Five years have passed since John Turner last wore an Army uniform through the streets of Baghdad. At 6-foot-3, the captain was a large target on the 360 combat patrols he led over 16 months during the worst of the Iraq War.
The pain from what he saw there he wears still: in his furrowed brow, in his firmly closed mouth, in his tear-filled eyes as he walks away briefly to compose himself.
It’s the aching of his fellow soldiers, however, that he hopes to ease through the Veterans Leadership Council, a nonprofit that is leasing space in Butner to provide a haven where struggling veterans can learn how to be self-reliant again.
Turner and four friends have been working on the project since 2009. About $4 million in federal grants and private donations have been pledged toward the $6 million they need to open the facility. But they are having trouble getting the last $2 million in place because of red tape and state budget constraints.
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“If I gave up and didn’t try to do this, and no one came behind me, what about that soldier who might have been amazing but he needed some help, he fell apart, he self-diagnosed and started drinking?” Turner says. “If we give up on this, who’s going to do it? It’s really not an option.”
In 2011, VA hospitals in North Carolina treated 4,237 homeless veterans, Turner says. Across the United States, a veteran commits suicide every 80 minutes. These scarred men and women have earned our help.
“The first thing they teach in the military is you take care of your people and you don’t leave them behind,” says Jeff Smith, a veteran of the Marine Corps reserves and one of the five friends. “Are we living by that? For every one combat death in the past 11 years, there have been 25 suicides. So, pretty bluntly, no.”
Through their Veterans Life Center at the Umstead Hospital Complex at Butner, the men hope to offer emergency and transitional housing, job training, support groups, mental health services and various therapies for 400 veterans a year.
They envision the center as a place where area universities, which can solicit research grants, can study Post-Traumatic Stress Disorder and Traumatic Brain Injury and where students in psychology and physical therapy can train.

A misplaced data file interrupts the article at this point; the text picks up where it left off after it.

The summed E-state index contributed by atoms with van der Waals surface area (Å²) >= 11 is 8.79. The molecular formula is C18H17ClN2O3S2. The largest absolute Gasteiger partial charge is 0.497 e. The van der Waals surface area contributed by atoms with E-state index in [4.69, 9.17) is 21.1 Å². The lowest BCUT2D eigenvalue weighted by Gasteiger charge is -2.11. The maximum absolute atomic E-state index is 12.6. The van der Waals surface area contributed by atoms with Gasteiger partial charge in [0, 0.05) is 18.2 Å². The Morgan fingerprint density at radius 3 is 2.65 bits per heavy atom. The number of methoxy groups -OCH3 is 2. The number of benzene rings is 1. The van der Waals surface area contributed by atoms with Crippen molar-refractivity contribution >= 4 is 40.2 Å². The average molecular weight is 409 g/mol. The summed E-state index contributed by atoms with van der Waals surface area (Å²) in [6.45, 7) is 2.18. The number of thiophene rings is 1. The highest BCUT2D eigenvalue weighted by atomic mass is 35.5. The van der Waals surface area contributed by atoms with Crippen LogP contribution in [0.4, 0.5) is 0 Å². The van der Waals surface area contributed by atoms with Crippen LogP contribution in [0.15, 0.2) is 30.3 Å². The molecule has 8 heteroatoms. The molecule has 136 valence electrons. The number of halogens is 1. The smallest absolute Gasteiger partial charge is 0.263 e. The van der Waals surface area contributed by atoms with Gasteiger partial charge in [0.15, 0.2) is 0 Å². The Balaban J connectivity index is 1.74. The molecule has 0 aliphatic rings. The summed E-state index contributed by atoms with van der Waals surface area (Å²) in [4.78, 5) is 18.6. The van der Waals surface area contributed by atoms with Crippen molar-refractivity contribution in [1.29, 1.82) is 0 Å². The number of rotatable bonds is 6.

The men also want the Veterans Life Center to be the umbrella under which the state’s 200 veteran-related charities coordinate and consolidate their efforts.
“If your house is on fire, you call 911,” Smith says. “If you have a veteran who needs help, who do you call?”
The view from 9/11
Originally from Indiana, Turner went into the Coast Guard out of high school. He later got a degree in hospitality management from Purdue University.
On Sept. 11, 2001, he was working in a restaurant in Ohio, trying to get the produce ordered, when the terrorist attacks began. The pictures from that day are the main reason he joined the Army, being commissioned as an officer in January 2003.
“Anybody who joined after 9/11, you knew you were going to war,” he says, adding shyly that his enlistment was just one of millions. “But what if 9/11 happened and no one stood up?”
This Memorial Day, these men just want people to reflect on the care that those who stood up deserve.
Ask your legislators why, in a $20 billion state budget, North Carolina spends only about $23 million on the 800,000 veterans who live here, says Smith, a Wake Forest University graduate.
“I’d like the day to mean something other than that,” he says, his eyes filling with anger then tears as he jerks his thumb toward an advertisement asking, “Why celebrate this Memorial Weekend in anything but style? Come check out our new summer tunics.”
Sitting outside a busy Raleigh shopping center, the men take turns answering questions posed to the other, each too humble about his own efforts to speak.
Smith, 45, a veteran of the first Gulf War though he never deployed overseas, doesn’t mention until I ask where he lives that he, in fact, is homeless.
“I had to make a decision last year whether to maintain a home or to continue doing this,” he says, meaning working nonstop to secure the facilities and money needed for the center. “I chose this.”
Turner, 37, demurs repeatedly when asked about himself, saying the focus needs to be on the center.
“Seeing your comrades blown up, waking up every morning to truckloads of dead Iraqis, these are the images these men and women bring home,” Smith says when I ask Turner about the pain he so clearly is carrying.
A lot of soldiers, Turner eventually says, come back and don’t have any problems.
“But some people, maybe the third deployment was too much for them,” he says. “These guys reached their saturation point. What more can you ask of a guy who gave everything he had?”
When we stand to leave, Turner notes we’ve been talking more than 80 minutes.
Somewhere in the United States, a veteran who didn’t get the help these men are so desperately trying to give is gone.